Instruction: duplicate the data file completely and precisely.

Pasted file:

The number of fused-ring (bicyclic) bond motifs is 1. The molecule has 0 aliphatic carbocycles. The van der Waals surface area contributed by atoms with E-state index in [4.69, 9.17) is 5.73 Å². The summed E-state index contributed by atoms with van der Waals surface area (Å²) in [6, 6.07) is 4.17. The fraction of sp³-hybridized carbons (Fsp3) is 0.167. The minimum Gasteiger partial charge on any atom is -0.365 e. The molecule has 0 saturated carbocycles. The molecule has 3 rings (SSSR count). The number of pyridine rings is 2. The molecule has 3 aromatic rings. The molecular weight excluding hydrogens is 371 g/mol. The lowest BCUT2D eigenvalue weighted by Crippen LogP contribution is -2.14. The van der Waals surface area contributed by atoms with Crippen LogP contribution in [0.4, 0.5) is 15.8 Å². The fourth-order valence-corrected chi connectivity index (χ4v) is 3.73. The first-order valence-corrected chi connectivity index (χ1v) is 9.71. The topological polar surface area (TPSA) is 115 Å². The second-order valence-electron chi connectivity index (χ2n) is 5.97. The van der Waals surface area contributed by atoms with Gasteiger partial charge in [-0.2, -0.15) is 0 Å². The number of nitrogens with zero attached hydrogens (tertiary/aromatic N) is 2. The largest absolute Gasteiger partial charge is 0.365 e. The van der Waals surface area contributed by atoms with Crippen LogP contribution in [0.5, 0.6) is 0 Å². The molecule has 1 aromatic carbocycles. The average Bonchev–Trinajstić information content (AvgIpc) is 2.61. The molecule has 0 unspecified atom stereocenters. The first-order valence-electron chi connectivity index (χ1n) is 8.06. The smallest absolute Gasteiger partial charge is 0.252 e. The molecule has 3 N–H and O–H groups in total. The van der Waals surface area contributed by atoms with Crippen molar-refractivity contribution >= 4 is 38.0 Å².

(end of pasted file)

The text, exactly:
The number of fused-ring (bicyclic) bond motifs is 1. The molecule has 0 aliphatic carbocycles. The van der Waals surface area contributed by atoms with E-state index in [4.69, 9.17) is 5.73 Å². The summed E-state index contributed by atoms with van der Waals surface area (Å²) in [6, 6.07) is 4.17. The fraction of sp³-hybridized carbons (Fsp3) is 0.167. The minimum Gasteiger partial charge on any atom is -0.365 e. The molecule has 0 saturated carbocycles. The molecule has 3 rings (SSSR count). The number of pyridine rings is 2. The molecule has 3 aromatic rings. The molecular weight excluding hydrogens is 371 g/mol. The lowest BCUT2D eigenvalue weighted by Crippen LogP contribution is -2.14. The van der Waals surface area contributed by atoms with Crippen LogP contribution in [0.4, 0.5) is 15.8 Å². The fourth-order valence-corrected chi connectivity index (χ4v) is 3.73. The first-order valence-corrected chi connectivity index (χ1v) is 9.71. The topological polar surface area (TPSA) is 115 Å². The second-order valence-electron chi connectivity index (χ2n) is 5.97. The van der Waals surface area contributed by atoms with Gasteiger partial charge in [-0.2, -0.15) is 0 Å². The number of nitrogens with zero attached hydrogens (tertiary/aromatic N) is 2. The largest absolute Gasteiger partial charge is 0.365 e. The van der Waals surface area contributed by atoms with Crippen LogP contribution in [0.5, 0.6) is 0 Å². The molecule has 1 aromatic carbocycles. The average Bonchev–Trinajstić information content (AvgIpc) is 2.61. The molecule has 0 unspecified atom stereocenters. The first-order valence-electron chi connectivity index (χ1n) is 8.06. The smallest absolute Gasteiger partial charge is 0.252 e. The molecule has 3 N–H and O–H groups in total. The van der Waals surface area contributed by atoms with Crippen molar-refractivity contribution >= 4 is 38.0 Å².